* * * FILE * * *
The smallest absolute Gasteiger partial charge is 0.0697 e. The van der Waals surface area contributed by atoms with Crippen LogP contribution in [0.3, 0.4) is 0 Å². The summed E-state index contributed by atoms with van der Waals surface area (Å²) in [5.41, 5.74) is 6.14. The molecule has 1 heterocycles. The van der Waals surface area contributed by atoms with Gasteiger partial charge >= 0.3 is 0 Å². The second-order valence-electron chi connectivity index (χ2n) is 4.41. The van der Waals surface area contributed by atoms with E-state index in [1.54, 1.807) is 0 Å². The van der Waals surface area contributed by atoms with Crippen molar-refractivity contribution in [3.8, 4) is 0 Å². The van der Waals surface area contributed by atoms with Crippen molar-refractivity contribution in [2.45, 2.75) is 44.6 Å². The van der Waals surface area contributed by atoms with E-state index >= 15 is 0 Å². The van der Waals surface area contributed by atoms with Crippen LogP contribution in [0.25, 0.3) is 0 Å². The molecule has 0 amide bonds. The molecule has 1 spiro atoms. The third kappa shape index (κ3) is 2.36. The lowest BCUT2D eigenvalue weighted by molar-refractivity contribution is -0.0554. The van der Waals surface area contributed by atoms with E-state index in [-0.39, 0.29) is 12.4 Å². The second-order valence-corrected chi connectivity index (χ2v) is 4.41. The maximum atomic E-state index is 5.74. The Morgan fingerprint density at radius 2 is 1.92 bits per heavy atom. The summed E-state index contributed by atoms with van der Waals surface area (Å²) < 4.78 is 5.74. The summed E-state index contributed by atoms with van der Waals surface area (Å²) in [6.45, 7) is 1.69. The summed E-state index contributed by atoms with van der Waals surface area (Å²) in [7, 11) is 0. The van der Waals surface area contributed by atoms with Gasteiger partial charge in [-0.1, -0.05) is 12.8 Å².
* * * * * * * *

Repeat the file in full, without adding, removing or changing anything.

The smallest absolute Gasteiger partial charge is 0.0697 e. The van der Waals surface area contributed by atoms with Crippen LogP contribution in [0.3, 0.4) is 0 Å². The summed E-state index contributed by atoms with van der Waals surface area (Å²) in [5.41, 5.74) is 6.14. The molecule has 1 heterocycles. The van der Waals surface area contributed by atoms with Gasteiger partial charge >= 0.3 is 0 Å². The second-order valence-electron chi connectivity index (χ2n) is 4.41. The van der Waals surface area contributed by atoms with E-state index in [1.54, 1.807) is 0 Å². The van der Waals surface area contributed by atoms with Crippen molar-refractivity contribution in [3.8, 4) is 0 Å². The van der Waals surface area contributed by atoms with Crippen molar-refractivity contribution in [2.45, 2.75) is 44.6 Å². The van der Waals surface area contributed by atoms with E-state index >= 15 is 0 Å². The van der Waals surface area contributed by atoms with Crippen LogP contribution in [0.25, 0.3) is 0 Å². The molecule has 0 amide bonds. The molecule has 1 spiro atoms. The third kappa shape index (κ3) is 2.36. The lowest BCUT2D eigenvalue weighted by molar-refractivity contribution is -0.0554. The van der Waals surface area contributed by atoms with E-state index in [-0.39, 0.29) is 12.4 Å². The second-order valence-corrected chi connectivity index (χ2v) is 4.41. The maximum atomic E-state index is 5.74. The Morgan fingerprint density at radius 2 is 1.92 bits per heavy atom. The summed E-state index contributed by atoms with van der Waals surface area (Å²) < 4.78 is 5.74. The summed E-state index contributed by atoms with van der Waals surface area (Å²) in [6.45, 7) is 1.69. The summed E-state index contributed by atoms with van der Waals surface area (Å²) in [7, 11) is 0. The van der Waals surface area contributed by atoms with Gasteiger partial charge in [-0.1, -0.05) is 12.8 Å².